The image of this poor girl still haunts me.  I have to force myself to read about victims like Sarah because it’s important I remain informed, however painful.  My pain at reading about abuse victims is nothing compared to that of the pain that Sarah’s mother, and parents like her, have to live with every day.

So when I read that Sarah’s Law (the UK’s equivalent to America’s Megan’s Law) was being piloted in four police force areas, I had mixed feelings. I knew it was a good thing. I don’t believe paeodophiles have any right to anonymity and that anything that can be done to reduce the revolting crimes they perpetrate, has to be done.

The scheme has been hailed a success and The Home Office say more than 60 children have been protected from abuse in the period that the pilot scheme was introduced. The scheme will now been rolled out to eight other force areas and will be implemented across England and Wales by March 2011. Good news, right?

Let me reiterate – anything that helps protect children can only be a good thing.

But … what happens now?

I had begun to write this blog last week but it threw up so many questions for me, I wasn’t sure I was ready to publish it.  I asked myself, what happens if I begin to suspect someone? What if I’m proved right?  What next? Do I move house? What if I can’t? Do I ever let my kids out to play again? How will I feel knowing where this person lives? What will I do next?

Is it better not to know? No, I don’t think so. It will make us, as parents, more vigilant if nothing else.

But vigilant or vigilante?

I’m not alone in asking these very questions, but the figures released by the Home Office are too powerful to ignore. If children are being saved, we have to take the risk and support Sarah’s Law.

I decided to write about this subject because today’s newspaper contained another horror story about a convicted sex abuser, with over 40 convictions, who has just been released. He was quoted as mocking the government for failing to monitor him on his release from prison. This “man” refers to Sarah’s Law as, “a waste of space.”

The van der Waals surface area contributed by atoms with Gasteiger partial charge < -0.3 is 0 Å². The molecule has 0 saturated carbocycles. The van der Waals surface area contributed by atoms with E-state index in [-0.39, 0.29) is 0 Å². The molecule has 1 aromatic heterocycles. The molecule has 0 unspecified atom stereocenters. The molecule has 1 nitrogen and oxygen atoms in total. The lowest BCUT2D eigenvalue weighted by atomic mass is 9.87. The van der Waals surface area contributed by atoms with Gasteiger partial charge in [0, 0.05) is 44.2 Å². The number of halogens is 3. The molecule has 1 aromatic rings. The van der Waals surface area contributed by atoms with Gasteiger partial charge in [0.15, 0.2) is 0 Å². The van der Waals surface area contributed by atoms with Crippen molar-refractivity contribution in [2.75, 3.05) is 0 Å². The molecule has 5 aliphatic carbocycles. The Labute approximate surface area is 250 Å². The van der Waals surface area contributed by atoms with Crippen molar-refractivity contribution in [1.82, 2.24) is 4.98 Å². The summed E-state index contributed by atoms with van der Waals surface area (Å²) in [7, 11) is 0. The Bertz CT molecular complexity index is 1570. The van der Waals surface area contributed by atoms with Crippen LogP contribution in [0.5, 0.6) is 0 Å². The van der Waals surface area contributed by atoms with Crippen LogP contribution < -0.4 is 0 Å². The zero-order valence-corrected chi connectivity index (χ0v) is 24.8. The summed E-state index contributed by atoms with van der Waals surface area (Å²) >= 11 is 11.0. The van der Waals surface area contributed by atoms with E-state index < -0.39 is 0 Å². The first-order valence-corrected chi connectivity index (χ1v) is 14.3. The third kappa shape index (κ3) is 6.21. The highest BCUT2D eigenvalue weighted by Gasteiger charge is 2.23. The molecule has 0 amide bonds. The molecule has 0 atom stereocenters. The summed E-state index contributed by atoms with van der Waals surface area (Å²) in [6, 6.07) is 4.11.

If a convict himself can write to a magazine that, “the authorities seemed perfectly happy to allow me to walk out of prison with no idea where I was going. How on earth is that protecting the public?” then I know Sarah’s Law is needed. Regardless of the quandary that leaves the rest of the decent population in.

Does a convicted paeodophile deserve to be left in peace once they’ve served their time? Are they likely to commit again, even if they maintain they want a fresh start? Is it our job or the police’s job to keep tabs on these criminals? Is an abuser ever rehabilitated?

What happens if an innocent person gets wrongly attacked?

You can see now why I debated writing this blog. But they are questions that need to be asked because when Sarah’s Law becomes law in your town, what are you going to do? How are you going to feel?

Prepare yourself, because it’s only a matter of time.

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Published by Kate Sutton

Writer, Mother, Dater.

6 replies on “Sarah’s Law – The Time has Come”

  1. This, to me, is the “safeguarding” culture gone mad. I can think of so many instances where this law could be abused and cause an innocent person to be harmed. Is it right to “mark” someone as a danger for the rest of their life, because they have previously done something wrong? This is part of a broader trend of “guilty until proven innocent” started under Labour which the Conservatives don’t seem interested in reversing. I see a link here with the James Bulger case, as well. At the risk of sounding harsh, is it right to have bereaved women at the forefront of creating policy? Don’t we need people to cast a dispassionate eye over these things?